The Committee on Climate Change’s (CCC) chairman Lord Deben has confirmed that the body will publish its recommendations for the UK’s sixth carbon budget in September 2020. The budget will provide Ministers with advice on the volume of greenhouse gas (GHG) emissions the UK can create between 2033 and 2037, if it is to keep to its 2050 net-zero goal. It will be the first carbon budget to be created since the UK legislated for net-zero, with all other carbon budgets to date having been developed in line with the 2008 Climate Change Act’s original 2050 target of an 80% reduction in GHG emissions, against a 1990 baseline. In a letter to the Exchequer Secretary to the Treasury Simon Clarke MP today (17 October), Lord Deben said the CCC will be publishing its advice on the sixth carbon budget three months ahead of its legal requirement to do so, to ensure the final budget is completed ahead of COP26 in December 2020. “If the changes are to proceed at the rate required then an appropriate regime for public funding will be needed and the conditions for private investment must be right,” Lord Deben’s letter states.
Edie 17th Oct 2019 read more »
The Ecomodernists recognise the seriousness of the global ecological situation, but they argue that the way to solve it is to crank up technical advance and economic growth to enable the building of a vast quantity of resource-intensive devices that will deal with the problems. These are to include nuclear energy, high rise greenhouses, water desalination. Humans will all move into cities allowing nature to regenerate, agriculture will go into those greenhouses, and the Third World will be liberated from poverty. Thus they scorn the De growth movement seeing it as unnecessary, guaranteeing misery for all, and indeed actually ensuring the end of human progress. Following is a brief outline of the reasons why all these claims are somewhere between wrong and ridiculous.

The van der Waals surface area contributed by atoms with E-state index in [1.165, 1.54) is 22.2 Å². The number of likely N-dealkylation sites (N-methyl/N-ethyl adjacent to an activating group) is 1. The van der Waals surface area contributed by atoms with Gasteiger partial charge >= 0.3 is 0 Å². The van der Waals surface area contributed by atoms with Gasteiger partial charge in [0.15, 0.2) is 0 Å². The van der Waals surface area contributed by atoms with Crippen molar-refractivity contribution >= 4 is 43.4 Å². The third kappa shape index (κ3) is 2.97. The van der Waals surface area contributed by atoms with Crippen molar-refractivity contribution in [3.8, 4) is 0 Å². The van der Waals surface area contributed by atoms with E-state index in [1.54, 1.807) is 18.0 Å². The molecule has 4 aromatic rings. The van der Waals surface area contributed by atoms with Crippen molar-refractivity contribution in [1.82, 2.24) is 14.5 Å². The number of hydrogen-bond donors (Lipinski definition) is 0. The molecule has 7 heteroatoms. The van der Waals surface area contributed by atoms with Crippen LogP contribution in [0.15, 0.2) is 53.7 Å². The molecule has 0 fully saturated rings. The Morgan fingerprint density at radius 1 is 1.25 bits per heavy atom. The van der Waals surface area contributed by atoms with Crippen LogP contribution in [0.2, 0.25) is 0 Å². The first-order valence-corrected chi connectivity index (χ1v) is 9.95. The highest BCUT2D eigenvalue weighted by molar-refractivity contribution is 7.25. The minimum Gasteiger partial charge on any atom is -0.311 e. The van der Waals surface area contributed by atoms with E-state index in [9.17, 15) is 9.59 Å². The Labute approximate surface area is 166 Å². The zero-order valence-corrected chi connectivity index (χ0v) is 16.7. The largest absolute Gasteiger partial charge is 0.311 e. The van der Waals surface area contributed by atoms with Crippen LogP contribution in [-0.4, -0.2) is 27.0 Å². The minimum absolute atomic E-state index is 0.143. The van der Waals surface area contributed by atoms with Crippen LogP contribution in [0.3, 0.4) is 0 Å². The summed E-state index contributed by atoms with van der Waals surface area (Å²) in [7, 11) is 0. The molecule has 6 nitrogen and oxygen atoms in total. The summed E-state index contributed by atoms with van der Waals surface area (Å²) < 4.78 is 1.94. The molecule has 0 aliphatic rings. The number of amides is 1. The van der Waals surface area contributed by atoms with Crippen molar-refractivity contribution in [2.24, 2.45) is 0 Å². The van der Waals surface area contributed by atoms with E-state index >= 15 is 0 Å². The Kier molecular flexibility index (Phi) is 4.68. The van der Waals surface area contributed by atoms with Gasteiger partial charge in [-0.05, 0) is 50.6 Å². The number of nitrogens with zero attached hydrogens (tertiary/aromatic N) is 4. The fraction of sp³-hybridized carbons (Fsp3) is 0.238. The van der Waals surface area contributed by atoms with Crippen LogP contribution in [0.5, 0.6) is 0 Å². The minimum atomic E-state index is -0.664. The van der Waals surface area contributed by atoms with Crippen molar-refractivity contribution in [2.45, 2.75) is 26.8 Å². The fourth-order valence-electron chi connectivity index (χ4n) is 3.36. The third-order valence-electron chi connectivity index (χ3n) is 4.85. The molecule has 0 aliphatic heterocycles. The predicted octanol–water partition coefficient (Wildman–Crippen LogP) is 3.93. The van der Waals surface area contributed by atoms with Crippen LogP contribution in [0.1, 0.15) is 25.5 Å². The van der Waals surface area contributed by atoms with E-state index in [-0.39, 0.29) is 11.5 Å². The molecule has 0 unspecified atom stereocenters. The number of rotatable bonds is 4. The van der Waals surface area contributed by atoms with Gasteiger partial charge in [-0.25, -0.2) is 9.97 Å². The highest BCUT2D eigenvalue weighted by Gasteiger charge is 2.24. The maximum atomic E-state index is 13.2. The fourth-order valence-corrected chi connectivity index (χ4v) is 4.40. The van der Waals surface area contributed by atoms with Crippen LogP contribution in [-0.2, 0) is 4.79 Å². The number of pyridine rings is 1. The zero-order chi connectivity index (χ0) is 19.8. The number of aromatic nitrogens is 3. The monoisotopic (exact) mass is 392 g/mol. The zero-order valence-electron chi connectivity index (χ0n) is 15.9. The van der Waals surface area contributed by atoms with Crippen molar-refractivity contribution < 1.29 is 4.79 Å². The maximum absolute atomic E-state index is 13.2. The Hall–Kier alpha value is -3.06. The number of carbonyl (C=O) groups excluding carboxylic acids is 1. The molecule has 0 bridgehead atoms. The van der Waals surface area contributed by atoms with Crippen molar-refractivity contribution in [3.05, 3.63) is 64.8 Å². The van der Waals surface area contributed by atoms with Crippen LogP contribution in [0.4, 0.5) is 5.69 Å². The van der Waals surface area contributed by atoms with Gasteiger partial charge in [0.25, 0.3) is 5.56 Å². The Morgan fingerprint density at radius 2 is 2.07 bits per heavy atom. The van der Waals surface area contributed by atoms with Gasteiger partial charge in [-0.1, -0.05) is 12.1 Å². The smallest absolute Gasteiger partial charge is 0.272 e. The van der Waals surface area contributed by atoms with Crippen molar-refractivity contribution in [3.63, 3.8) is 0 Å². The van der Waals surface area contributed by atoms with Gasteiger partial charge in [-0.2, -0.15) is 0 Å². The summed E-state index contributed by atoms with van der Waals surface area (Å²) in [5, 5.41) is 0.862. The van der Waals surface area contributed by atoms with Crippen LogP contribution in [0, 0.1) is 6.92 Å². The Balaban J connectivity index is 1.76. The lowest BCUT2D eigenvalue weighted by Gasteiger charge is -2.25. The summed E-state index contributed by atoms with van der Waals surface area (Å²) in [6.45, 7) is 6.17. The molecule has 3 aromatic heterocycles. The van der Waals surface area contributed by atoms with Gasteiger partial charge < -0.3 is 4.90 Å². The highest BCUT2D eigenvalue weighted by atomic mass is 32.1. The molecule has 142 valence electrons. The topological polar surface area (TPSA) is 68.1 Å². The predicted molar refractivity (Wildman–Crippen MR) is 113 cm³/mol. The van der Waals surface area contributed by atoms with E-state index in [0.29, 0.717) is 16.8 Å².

Resilience 17th Oct 2019 read more »
The UK’s Climate Change Act is world-leading, in setting a long-term target – now net-zero – and interim five-yearly budgets, overseen by the Committee on Climate Change. However, beyond the top-level responsibility held by BEIS, it is not clear who is responsible for delivering these targets. Many Departments and Agencies of government make reference to decarbonisation, but this is not linked into the national carbon budget, and it is not clear where responsibility for achieving carbon budgets lies. For example, the Department for Transport, who are responsible for the rollout of Electric Vehicles, have presided over increases in carbon emissions from transport. The six stated ‘strategic objectives’ of the Department for Transport make no direct reference to carbon reduction. The Committee on Climate Change offers advice on reduction pathways for different sectors of the economy, but individual Departments and Agencies are free to take or leave this advice. Local authorities have no statutory duties on carbon, and activity on decarbonisation varies widely across authorities. We argue that a formal co-ordinating role should be devolved to local authorities. This should take the form of a new statutory duty on local authorities, requiring them to produce a Local Transformation Plan (LTP), which includes setting (in negotiation with central government) and meeting devolved carbon budgets; and the freedoms, flexibilities and funding to enable this process. The main purpose of the LTP would be to devolve responsibility to local areas, and to co-ordinate across energy, planning, transport and economic development.
IGov 17th Oct 2019 read more »